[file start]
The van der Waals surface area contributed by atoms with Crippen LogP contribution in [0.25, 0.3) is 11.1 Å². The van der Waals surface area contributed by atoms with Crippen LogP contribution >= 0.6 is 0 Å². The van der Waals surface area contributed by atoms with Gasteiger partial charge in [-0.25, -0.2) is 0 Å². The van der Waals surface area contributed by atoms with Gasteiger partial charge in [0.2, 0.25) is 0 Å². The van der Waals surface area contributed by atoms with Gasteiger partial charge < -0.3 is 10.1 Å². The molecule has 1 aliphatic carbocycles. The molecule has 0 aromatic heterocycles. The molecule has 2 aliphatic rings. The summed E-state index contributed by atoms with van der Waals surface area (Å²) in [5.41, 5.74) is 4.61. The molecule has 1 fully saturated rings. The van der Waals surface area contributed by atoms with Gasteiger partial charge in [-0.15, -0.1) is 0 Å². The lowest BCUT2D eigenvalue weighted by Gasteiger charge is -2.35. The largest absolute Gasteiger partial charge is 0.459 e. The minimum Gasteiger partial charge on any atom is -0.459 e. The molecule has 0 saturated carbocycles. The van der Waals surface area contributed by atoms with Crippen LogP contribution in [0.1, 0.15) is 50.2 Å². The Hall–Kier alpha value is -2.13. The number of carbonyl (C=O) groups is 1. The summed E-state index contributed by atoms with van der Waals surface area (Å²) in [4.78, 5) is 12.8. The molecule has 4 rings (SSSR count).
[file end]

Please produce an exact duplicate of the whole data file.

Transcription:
The van der Waals surface area contributed by atoms with Crippen LogP contribution in [0.25, 0.3) is 11.1 Å². The van der Waals surface area contributed by atoms with Crippen LogP contribution >= 0.6 is 0 Å². The van der Waals surface area contributed by atoms with Gasteiger partial charge in [-0.25, -0.2) is 0 Å². The van der Waals surface area contributed by atoms with Gasteiger partial charge in [0.2, 0.25) is 0 Å². The van der Waals surface area contributed by atoms with Gasteiger partial charge < -0.3 is 10.1 Å². The molecule has 1 aliphatic carbocycles. The molecule has 0 aromatic heterocycles. The molecule has 2 aliphatic rings. The summed E-state index contributed by atoms with van der Waals surface area (Å²) in [5.41, 5.74) is 4.61. The molecule has 1 fully saturated rings. The van der Waals surface area contributed by atoms with Gasteiger partial charge in [-0.15, -0.1) is 0 Å². The lowest BCUT2D eigenvalue weighted by Gasteiger charge is -2.35. The largest absolute Gasteiger partial charge is 0.459 e. The minimum Gasteiger partial charge on any atom is -0.459 e. The molecule has 0 saturated carbocycles. The van der Waals surface area contributed by atoms with Crippen LogP contribution in [0.1, 0.15) is 50.2 Å². The Hall–Kier alpha value is -2.13. The number of carbonyl (C=O) groups is 1. The summed E-state index contributed by atoms with van der Waals surface area (Å²) in [4.78, 5) is 12.8. The molecule has 4 rings (SSSR count).